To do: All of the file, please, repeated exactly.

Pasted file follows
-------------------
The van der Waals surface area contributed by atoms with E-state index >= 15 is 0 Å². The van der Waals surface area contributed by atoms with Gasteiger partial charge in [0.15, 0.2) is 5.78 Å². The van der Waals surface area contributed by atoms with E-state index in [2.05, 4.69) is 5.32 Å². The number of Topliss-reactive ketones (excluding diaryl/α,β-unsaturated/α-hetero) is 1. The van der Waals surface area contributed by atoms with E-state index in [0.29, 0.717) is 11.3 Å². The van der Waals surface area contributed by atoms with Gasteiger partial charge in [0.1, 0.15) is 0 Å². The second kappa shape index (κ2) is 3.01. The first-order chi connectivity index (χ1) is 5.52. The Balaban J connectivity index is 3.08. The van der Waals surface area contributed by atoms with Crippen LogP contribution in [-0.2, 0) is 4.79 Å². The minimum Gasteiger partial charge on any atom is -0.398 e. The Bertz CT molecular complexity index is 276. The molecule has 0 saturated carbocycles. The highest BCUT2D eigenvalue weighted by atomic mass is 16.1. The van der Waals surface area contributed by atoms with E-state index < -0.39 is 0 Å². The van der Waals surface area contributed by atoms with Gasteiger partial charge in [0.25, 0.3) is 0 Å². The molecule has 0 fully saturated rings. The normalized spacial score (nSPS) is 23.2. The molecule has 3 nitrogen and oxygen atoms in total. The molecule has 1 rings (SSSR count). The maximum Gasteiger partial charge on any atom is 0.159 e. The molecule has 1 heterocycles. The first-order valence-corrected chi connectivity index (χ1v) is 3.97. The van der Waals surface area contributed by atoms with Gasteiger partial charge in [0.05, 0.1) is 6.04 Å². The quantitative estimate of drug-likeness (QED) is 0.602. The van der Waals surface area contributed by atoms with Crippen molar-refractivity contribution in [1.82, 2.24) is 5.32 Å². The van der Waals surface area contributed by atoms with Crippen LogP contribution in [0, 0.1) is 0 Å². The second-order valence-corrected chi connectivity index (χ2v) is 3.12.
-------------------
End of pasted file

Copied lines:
The van der Waals surface area contributed by atoms with E-state index >= 15 is 0 Å². The van der Waals surface area contributed by atoms with Gasteiger partial charge in [0.15, 0.2) is 5.78 Å². The van der Waals surface area contributed by atoms with E-state index in [2.05, 4.69) is 5.32 Å². The number of Topliss-reactive ketones (excluding diaryl/α,β-unsaturated/α-hetero) is 1. The van der Waals surface area contributed by atoms with E-state index in [0.29, 0.717) is 11.3 Å². The van der Waals surface area contributed by atoms with Gasteiger partial charge in [0.1, 0.15) is 0 Å². The second kappa shape index (κ2) is 3.01. The first-order chi connectivity index (χ1) is 5.52. The Balaban J connectivity index is 3.08. The van der Waals surface area contributed by atoms with Crippen LogP contribution in [-0.2, 0) is 4.79 Å². The minimum Gasteiger partial charge on any atom is -0.398 e. The Bertz CT molecular complexity index is 276. The molecule has 0 saturated carbocycles. The highest BCUT2D eigenvalue weighted by atomic mass is 16.1. The van der Waals surface area contributed by atoms with E-state index < -0.39 is 0 Å². The van der Waals surface area contributed by atoms with Gasteiger partial charge in [0.25, 0.3) is 0 Å². The molecule has 0 fully saturated rings. The normalized spacial score (nSPS) is 23.2. The molecule has 3 nitrogen and oxygen atoms in total. The molecule has 1 rings (SSSR count). The maximum Gasteiger partial charge on any atom is 0.159 e. The molecule has 1 heterocycles. The first-order valence-corrected chi connectivity index (χ1v) is 3.97. The van der Waals surface area contributed by atoms with Gasteiger partial charge in [0.05, 0.1) is 6.04 Å². The quantitative estimate of drug-likeness (QED) is 0.602. The van der Waals surface area contributed by atoms with Crippen molar-refractivity contribution in [1.82, 2.24) is 5.32 Å². The van der Waals surface area contributed by atoms with Crippen LogP contribution in [0, 0.1) is 0 Å². The second-order valence-corrected chi connectivity index (χ2v) is 3.12.